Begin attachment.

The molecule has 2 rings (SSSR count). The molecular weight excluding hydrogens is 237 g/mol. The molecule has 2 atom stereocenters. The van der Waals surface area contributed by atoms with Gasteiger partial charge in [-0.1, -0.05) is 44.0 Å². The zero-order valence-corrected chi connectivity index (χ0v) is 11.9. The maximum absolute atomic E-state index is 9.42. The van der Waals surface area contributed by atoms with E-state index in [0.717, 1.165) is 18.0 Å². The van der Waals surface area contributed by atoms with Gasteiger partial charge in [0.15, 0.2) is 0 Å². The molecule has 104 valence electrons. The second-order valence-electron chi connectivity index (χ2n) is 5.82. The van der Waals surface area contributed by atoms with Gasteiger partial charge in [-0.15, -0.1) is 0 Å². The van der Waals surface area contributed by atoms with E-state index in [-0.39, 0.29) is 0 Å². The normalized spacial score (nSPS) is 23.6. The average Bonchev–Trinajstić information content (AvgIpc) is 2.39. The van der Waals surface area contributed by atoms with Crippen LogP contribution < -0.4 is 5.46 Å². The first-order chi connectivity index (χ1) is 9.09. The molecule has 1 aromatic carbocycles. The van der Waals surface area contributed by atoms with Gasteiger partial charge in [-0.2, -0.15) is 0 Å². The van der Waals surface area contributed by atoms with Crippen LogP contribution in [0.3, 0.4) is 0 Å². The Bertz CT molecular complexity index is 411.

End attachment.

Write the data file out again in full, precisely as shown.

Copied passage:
The molecule has 2 rings (SSSR count). The molecular weight excluding hydrogens is 237 g/mol. The molecule has 2 atom stereocenters. The van der Waals surface area contributed by atoms with Gasteiger partial charge in [-0.1, -0.05) is 44.0 Å². The zero-order valence-corrected chi connectivity index (χ0v) is 11.9. The maximum absolute atomic E-state index is 9.42. The van der Waals surface area contributed by atoms with E-state index in [0.717, 1.165) is 18.0 Å². The van der Waals surface area contributed by atoms with Gasteiger partial charge in [0.15, 0.2) is 0 Å². The molecule has 104 valence electrons. The second-order valence-electron chi connectivity index (χ2n) is 5.82. The van der Waals surface area contributed by atoms with Gasteiger partial charge in [-0.15, -0.1) is 0 Å². The van der Waals surface area contributed by atoms with E-state index in [-0.39, 0.29) is 0 Å². The normalized spacial score (nSPS) is 23.6. The average Bonchev–Trinajstić information content (AvgIpc) is 2.39. The van der Waals surface area contributed by atoms with Crippen LogP contribution < -0.4 is 5.46 Å². The first-order chi connectivity index (χ1) is 9.09. The molecule has 1 aromatic carbocycles. The van der Waals surface area contributed by atoms with Gasteiger partial charge in [-0.2, -0.15) is 0 Å². The van der Waals surface area contributed by atoms with Crippen LogP contribution in [0.3, 0.4) is 0 Å². The Bertz CT molecular complexity index is 411.